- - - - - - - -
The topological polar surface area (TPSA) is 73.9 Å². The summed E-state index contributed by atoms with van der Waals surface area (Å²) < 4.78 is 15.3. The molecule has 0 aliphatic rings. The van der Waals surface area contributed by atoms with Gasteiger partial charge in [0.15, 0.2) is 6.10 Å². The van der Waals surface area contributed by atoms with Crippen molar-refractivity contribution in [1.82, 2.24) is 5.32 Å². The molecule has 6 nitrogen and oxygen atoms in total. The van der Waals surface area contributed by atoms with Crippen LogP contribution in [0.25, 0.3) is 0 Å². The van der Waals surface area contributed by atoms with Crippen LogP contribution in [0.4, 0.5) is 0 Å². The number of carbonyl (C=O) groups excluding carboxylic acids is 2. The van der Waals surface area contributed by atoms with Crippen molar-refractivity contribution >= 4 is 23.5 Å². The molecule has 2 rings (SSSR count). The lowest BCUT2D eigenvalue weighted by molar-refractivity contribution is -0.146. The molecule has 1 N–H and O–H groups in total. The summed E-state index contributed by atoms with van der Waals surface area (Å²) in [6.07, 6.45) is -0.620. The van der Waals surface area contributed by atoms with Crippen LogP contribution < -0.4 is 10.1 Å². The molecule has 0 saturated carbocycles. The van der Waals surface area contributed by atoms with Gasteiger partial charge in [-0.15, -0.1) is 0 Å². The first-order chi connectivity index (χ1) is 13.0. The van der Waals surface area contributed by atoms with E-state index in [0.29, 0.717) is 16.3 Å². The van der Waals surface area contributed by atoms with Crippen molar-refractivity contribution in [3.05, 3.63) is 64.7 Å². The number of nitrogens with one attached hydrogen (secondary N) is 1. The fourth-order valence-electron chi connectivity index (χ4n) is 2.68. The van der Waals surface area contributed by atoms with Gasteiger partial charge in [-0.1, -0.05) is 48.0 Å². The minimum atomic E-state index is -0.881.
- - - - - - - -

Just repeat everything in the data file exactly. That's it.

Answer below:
The topological polar surface area (TPSA) is 73.9 Å². The summed E-state index contributed by atoms with van der Waals surface area (Å²) < 4.78 is 15.3. The molecule has 0 aliphatic rings. The van der Waals surface area contributed by atoms with Gasteiger partial charge in [0.15, 0.2) is 6.10 Å². The van der Waals surface area contributed by atoms with Crippen molar-refractivity contribution in [1.82, 2.24) is 5.32 Å². The molecule has 6 nitrogen and oxygen atoms in total. The van der Waals surface area contributed by atoms with Crippen LogP contribution in [0.25, 0.3) is 0 Å². The van der Waals surface area contributed by atoms with Crippen LogP contribution in [0.4, 0.5) is 0 Å². The number of carbonyl (C=O) groups excluding carboxylic acids is 2. The van der Waals surface area contributed by atoms with Crippen molar-refractivity contribution >= 4 is 23.5 Å². The molecule has 2 rings (SSSR count). The lowest BCUT2D eigenvalue weighted by molar-refractivity contribution is -0.146. The molecule has 1 N–H and O–H groups in total. The summed E-state index contributed by atoms with van der Waals surface area (Å²) in [6.07, 6.45) is -0.620. The van der Waals surface area contributed by atoms with Crippen LogP contribution < -0.4 is 10.1 Å². The molecule has 0 saturated carbocycles. The van der Waals surface area contributed by atoms with Gasteiger partial charge in [-0.15, -0.1) is 0 Å². The first-order chi connectivity index (χ1) is 13.0. The van der Waals surface area contributed by atoms with E-state index in [0.29, 0.717) is 16.3 Å². The van der Waals surface area contributed by atoms with Crippen molar-refractivity contribution in [3.05, 3.63) is 64.7 Å². The number of nitrogens with one attached hydrogen (secondary N) is 1. The fourth-order valence-electron chi connectivity index (χ4n) is 2.68. The van der Waals surface area contributed by atoms with Gasteiger partial charge in [-0.1, -0.05) is 48.0 Å². The minimum atomic E-state index is -0.881.